Student life is tough, and more often than not, it’s easy to find a distraction. Whether it’s going down the YouTube rabbit hole, browsing Canadian online casino reviews, or mindlessly scrolling through social media apps, we’ve all been there. However, for many scholars, gaming is the biggest procrastination temptation.
There’s a couple of tricks that you can learn on how to play video games responsibly and maintain the work-play balance. Neglecting your studies will prove disastrous when exam season arrives, so get into the early habit of stability.
Kevin Cochran, our author, graduated at the top of his class when he was a student. He’s also a long-time gamer, making him the best possible person to show us how to balance video games and life. If you’d like to learn more about him, you can do so here.
Make a Conscious Decision
When you have a free afternoon or anytime outside of class, the common question is, “Should I play games or study?” Many students will opt for the former, but it can become a problem when maintaining the habit.
The first step in achieving a balance is to make a conscious decision that video gaming isn’t a productive nor an essential task. However, that doesn’t mean you should cut it out completely. When you categorize gaming this way, you actively note prioritizing assignments and studying and that they need your attention.
Set Up a Designated Study Area
A technique that’s seen success across many universities and students is creating a designated study area. Set up a desk and create an environment to improve productivity. Don’t use this table and place for anything other than studying.
When you’ve decided on the space, ensure that it’s ready with everything you need. You’ll want to ensure that all electronic and gaming devices are out of sight. When you can’t see your console’s distraction, you start achieving the balance between studying and gaming.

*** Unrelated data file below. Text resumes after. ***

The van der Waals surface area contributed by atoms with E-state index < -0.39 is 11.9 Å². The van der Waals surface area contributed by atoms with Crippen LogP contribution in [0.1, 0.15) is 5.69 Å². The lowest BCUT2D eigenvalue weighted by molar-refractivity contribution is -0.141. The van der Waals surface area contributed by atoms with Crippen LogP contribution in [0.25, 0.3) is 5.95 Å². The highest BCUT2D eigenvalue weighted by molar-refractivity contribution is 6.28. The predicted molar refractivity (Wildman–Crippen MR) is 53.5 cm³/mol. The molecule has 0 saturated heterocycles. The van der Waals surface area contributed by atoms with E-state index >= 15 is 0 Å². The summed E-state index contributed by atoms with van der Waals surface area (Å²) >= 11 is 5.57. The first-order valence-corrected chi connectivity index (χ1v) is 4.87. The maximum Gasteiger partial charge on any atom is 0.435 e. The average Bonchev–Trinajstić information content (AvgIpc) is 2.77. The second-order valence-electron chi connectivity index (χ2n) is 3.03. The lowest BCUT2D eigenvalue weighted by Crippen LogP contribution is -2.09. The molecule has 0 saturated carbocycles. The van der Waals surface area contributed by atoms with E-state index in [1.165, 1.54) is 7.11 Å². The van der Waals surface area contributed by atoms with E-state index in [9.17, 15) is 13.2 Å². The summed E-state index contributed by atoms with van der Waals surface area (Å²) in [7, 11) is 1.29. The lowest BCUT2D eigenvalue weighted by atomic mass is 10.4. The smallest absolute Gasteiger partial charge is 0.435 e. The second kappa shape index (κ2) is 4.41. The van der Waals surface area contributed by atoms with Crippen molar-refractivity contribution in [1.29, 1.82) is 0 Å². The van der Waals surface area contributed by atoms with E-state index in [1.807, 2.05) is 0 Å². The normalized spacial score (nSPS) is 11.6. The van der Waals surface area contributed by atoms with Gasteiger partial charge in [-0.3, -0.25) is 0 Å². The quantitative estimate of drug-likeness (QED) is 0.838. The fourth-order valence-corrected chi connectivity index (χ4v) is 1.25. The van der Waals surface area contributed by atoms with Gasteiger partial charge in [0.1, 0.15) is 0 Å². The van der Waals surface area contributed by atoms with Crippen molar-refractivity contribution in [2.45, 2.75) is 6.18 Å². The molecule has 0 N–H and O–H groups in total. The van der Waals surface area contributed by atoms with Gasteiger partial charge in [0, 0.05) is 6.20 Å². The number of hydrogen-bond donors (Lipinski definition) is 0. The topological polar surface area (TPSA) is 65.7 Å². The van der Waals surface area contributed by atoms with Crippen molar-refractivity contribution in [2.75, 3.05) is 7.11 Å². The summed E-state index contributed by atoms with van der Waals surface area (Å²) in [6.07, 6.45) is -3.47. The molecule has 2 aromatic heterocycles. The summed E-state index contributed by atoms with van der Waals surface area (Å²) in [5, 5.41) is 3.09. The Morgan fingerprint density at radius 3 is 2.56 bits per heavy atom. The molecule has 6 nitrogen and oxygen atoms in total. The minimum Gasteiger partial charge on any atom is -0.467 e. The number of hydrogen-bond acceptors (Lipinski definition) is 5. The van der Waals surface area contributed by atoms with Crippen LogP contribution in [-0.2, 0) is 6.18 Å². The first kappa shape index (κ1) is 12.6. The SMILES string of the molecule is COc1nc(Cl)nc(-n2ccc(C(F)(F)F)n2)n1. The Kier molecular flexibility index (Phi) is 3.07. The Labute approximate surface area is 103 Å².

Decide On a Gaming Time-Window
Another tip on how to balance between games and studies is to set a time-frame for gaming. You can decide on the length and when the optimal time would be. You can also opt to select how many matches you’ll play instead of a time-frame.
This trick takes discipline because it’s way too tempting to play just one more. However, there are ways around it. Set a time or an alarm in a separate part of the room or house. This will force you to get up and acknowledge that your time is up. Alternatively, you can ask a non-gaming friend to call you, ensuring you get up and take accountability.
Treat gaming time as a reward that you need to work for, whether it’s a treat at the end of the day or a full-on afternoon on a Sunday.
Add Steps to Access Your Games
If your gaming system remains your kryptonite and you find yourself caving in to the temptation, try making it more difficult to access your games. You can do this by using a spare desktop if you have one or create a separate gaming profile on your computer.
Set passwords and various obstacles so that it becomes an effort to access games. Alternatively, you can pack your console and equipment in a separate room or hard to reach space. The aim is to make study work a more accessible option.
One of my favorite productivity methods is the Pomodoro Technique. All you need to do is set a timer for 25 minutes, and during that time, you work and study continuously. When the chime goes off, take a five-minute break. Make some coffee, take a brisk walk, play a quick mobile game, but get up and move away from your desk.
After the break, set the timer again and repeat the process. After the fourth round, take an extended break (30 – 45 minutes) and keep your mind off academics. This is an ideal time to play a few games before you buckle in and do another round of Pomodoros.
Gaming is an easy escape for many students, but it shouldn’t distract from academics. Learning how to balance video games and life will help you achieve good grades while ensuring you get in a few matches here and there.